Wednesday Round Up #26


Brandon Keim, Culture Shapes How People See Faces
New research on East Asian/Western contrast in facial perception using eye tracking. Has this great graphic! And includes this important quote: “We tested some Chinese who had been in Glasgow for three or four years, and you see a clear difference between them and those who just arrived,” he said. “That really demonstrates that it’s not genetic. It’s experience.”
For more detail on the study, see Ed Yong’s piece “Westerners Focus on the Eyes, East Asians on the Nose

LL Wynn & Nikki Kuper, Annotated Bibliography on HTS, Minerva and PRISP
A comprehensive listing of resources on the US Army’s Human Terrain Systems and other efforts to engage social science (and in many minds, subvert and corrupt it). Erkan Saka offers some more links, as well as other interesting anthro stuff, in one of his round-ups.

Somatosphere, Web Gleanings 2
Another round up from the new med anthro blog – quite a collection!

Disparate, Enthused Tech
Slideshow and blog post on enthusiasm in learning, especially through technology. Another Anthro Blog provides some enthusiastic reaction.

Antropologi, Open Access: New Alliances Threaten the American Anthropological Association
Did the AAA make the wrong choice in hiding its online publications away?

Madeleine Coorey, Prehistoric Giant Animals Killed by Man, Not Climate: Study
In Tasmania, the climate was stable so recently arrived humans become the main suspects in the disappearance of giant kangaroos

Roger Cohen, News Good Enough to Be Buried
Nice op-ed: “In my lifetime, conditions have grown immeasurably better, freer and more prosperous for a majority of humanity, yet hand-wringing about the miserable remains the reflex mode for most coverage of planet earth.”

Randolph Schmid, Monkeys Reward Friends and Relatives
Better to give and receive rather than just give—the importance of building relationships and reciprocity


Arthur Shapiro, 100th Anniversary of “A New Visual Illusion of Direction”
Another great one from Illusion Sciences—clicking on the red lines really made the difference! And we get plenty of added intellectual background too!

Jonah Lehrer, A New State of Mind
Frontal Cortex on Read Montague, dopamine, and computational neuroscience

Neuroscientifically Challenged, Cocaine and Glutamate – Part II
Glutamate, plasticity and addiction: Move aside, dopamine!

Brandon Keim, Books as Disgusting as Movies, Say Scientists
Wired on how reading books light up brain areas just as well as video—hmm, maybe it’s not just environment and computation…

Christian Hoppe & Jelena Stojanovich, High-Aptitude Minds: The Neurological Roots of Genius
Size matters. But so does activity. But what does all that mean?

Gregory Kellet, The Biology of Learning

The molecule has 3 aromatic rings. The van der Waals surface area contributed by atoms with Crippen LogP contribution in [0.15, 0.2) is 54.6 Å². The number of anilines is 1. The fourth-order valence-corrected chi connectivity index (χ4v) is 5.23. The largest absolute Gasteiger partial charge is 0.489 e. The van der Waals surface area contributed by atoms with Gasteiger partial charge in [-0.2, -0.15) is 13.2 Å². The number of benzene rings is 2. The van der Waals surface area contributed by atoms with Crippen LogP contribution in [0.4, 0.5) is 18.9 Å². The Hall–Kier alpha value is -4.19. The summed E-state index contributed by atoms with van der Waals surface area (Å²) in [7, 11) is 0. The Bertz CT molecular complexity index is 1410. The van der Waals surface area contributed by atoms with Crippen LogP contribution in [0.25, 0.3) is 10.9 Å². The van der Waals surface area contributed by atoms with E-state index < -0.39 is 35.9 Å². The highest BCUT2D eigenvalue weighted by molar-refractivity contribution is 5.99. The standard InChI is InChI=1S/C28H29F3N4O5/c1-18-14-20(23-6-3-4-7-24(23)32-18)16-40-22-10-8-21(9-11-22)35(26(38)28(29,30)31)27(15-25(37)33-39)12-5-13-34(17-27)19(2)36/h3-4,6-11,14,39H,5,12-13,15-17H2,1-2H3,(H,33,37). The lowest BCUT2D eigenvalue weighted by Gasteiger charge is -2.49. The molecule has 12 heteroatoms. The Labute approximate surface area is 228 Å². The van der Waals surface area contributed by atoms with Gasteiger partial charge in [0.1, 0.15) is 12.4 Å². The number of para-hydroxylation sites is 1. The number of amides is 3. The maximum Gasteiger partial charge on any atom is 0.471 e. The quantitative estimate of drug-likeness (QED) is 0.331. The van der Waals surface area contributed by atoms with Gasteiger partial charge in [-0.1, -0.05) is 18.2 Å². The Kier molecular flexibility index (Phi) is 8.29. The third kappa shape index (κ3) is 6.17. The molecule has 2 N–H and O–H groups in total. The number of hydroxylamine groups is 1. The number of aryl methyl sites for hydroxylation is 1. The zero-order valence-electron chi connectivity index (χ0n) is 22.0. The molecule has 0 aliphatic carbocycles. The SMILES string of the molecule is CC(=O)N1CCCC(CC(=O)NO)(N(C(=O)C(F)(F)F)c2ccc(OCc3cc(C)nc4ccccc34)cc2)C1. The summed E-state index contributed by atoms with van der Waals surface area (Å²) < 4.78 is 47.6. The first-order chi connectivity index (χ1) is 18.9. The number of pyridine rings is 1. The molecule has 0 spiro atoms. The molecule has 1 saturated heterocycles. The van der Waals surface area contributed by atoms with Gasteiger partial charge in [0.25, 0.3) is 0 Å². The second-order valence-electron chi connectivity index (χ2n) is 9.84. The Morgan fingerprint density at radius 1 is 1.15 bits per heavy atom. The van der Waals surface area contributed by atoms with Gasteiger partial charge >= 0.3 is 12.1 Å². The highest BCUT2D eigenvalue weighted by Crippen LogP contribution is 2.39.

Neurons as the sticky units of learning—and a great metaphor of going from deer paths to interstates in building paths and connections

Neurophilosophy, Growth Factor Receptor Governs Neurogenesis and Sensitivity to Antidepressants
BDNF comes into play – important research on basic neurobiology and the mechanisms that mediate antidepressants (and presumably other drugs through similar mechanisms)


Paul Grobstein, Interdisciplinarity, Transdisciplinarity, and Beyond: The Brain, Story Sharing, and Social Organization
Online article by the Bryn Mawr professor who also runs the site Serendip, which has even more interactive brain stuff

John Tierney, Technology That Outthinks Us: A Partner or a Master?
Vernor Vigne’s future vision at the NY Times. You should also check Vigne’s compelling essay Signs of the Singularity on the convergence of various technologies with our future life.

Genetic Future, The Gene for Jamaican Sprinting Success? No, Not Really.
Cultural success leads to the usual claims of biological determinism. Here’s a good refutation of genetic claims for athletic superiority in Jamaican sprinters like Usain Bolt

Mark Czarnecki, The Other Darwin: The Nineteenth Century Naturalist Gets Emotional
Walrus article on Darwin’s work on emotions, and the history of this sort of work since then

Greg Bluestein, Research Aims to Put Tongues in Control of Devices
Tongues as the next brain/technology interface!

Mind Hacks, Colic Psychology
Babies’ colic meets parenting skills… Now I know why my first cried so much.

Adina Roskies and Walter Sinnott-Armstrong, Between a Rock and a Hard Place: Thinking about Morality
The dual process model of morality—raw emotion and controlled cognition. But don’t emotion and cognition go together?

Allison Aubrey, To Lower Blood Pressure, Open Up and Say “Om”
Meditating can reduce blood pressure – a new scientific study, with good considerations of the mechanisms involved in this radio piece at NPR

NPR, All That Glitters Is Not… Silver
Great radio show on the meaning of coming in second, with a focus on human contrafactual thinking: “what could have been…”

Body Size and Obesity

Tara Parker-Pope, For Health, Body Size Can Be Misleading
Variation in the health consequences of weight—not everyone overweight is “unhealthy,” and some skinny people aren’t doing so well either

fat fu, A Few More Observations on the Fat Friends Study
Critical take on recent research on social networks and obesity

Medical Humanities Blog, On Fatness, Health and Causality
Reflections on metabolically benign obesity

Tara Parker-Pope, Better to Be Fat and Fit than Skinny and Unfit
“Is a person’s weight really a reliable indicator of overall health?”

The Situationist, The Situation of Eating – Part II
Some good links and considerations, plus a video with the author of Mindless Eating

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